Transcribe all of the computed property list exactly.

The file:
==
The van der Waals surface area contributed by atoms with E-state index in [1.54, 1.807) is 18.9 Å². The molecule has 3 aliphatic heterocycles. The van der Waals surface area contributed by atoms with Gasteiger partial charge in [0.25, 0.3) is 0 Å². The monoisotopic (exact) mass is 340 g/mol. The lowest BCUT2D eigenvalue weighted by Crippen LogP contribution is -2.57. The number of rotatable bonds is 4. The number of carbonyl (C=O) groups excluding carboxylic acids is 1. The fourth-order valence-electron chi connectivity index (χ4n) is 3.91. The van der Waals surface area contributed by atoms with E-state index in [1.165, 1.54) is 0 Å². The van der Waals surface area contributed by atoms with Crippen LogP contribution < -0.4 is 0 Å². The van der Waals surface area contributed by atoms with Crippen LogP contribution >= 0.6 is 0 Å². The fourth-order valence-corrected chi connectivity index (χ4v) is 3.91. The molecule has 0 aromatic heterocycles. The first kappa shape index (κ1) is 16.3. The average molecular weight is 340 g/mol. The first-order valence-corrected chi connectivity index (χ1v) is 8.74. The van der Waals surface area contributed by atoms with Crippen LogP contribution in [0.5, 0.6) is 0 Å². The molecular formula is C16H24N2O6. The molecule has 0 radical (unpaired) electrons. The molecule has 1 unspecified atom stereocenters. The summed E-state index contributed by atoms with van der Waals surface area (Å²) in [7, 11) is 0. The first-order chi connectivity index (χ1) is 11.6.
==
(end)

The van der Waals surface area contributed by atoms with E-state index in [1.54, 1.807) is 18.9 Å². The molecule has 3 aliphatic heterocycles. The van der Waals surface area contributed by atoms with Gasteiger partial charge in [0.25, 0.3) is 0 Å². The monoisotopic (exact) mass is 340 g/mol. The lowest BCUT2D eigenvalue weighted by Crippen LogP contribution is -2.57. The number of rotatable bonds is 4. The number of carbonyl (C=O) groups excluding carboxylic acids is 1. The fourth-order valence-electron chi connectivity index (χ4n) is 3.91. The van der Waals surface area contributed by atoms with E-state index in [1.165, 1.54) is 0 Å². The van der Waals surface area contributed by atoms with Crippen LogP contribution < -0.4 is 0 Å². The van der Waals surface area contributed by atoms with Crippen LogP contribution >= 0.6 is 0 Å². The fourth-order valence-corrected chi connectivity index (χ4v) is 3.91. The molecule has 0 aromatic heterocycles. The first kappa shape index (κ1) is 16.3. The average molecular weight is 340 g/mol. The first-order valence-corrected chi connectivity index (χ1v) is 8.74. The van der Waals surface area contributed by atoms with Crippen LogP contribution in [0.5, 0.6) is 0 Å². The molecular formula is C16H24N2O6. The molecule has 0 radical (unpaired) electrons. The molecule has 1 unspecified atom stereocenters. The summed E-state index contributed by atoms with van der Waals surface area (Å²) in [7, 11) is 0. The first-order chi connectivity index (χ1) is 11.6.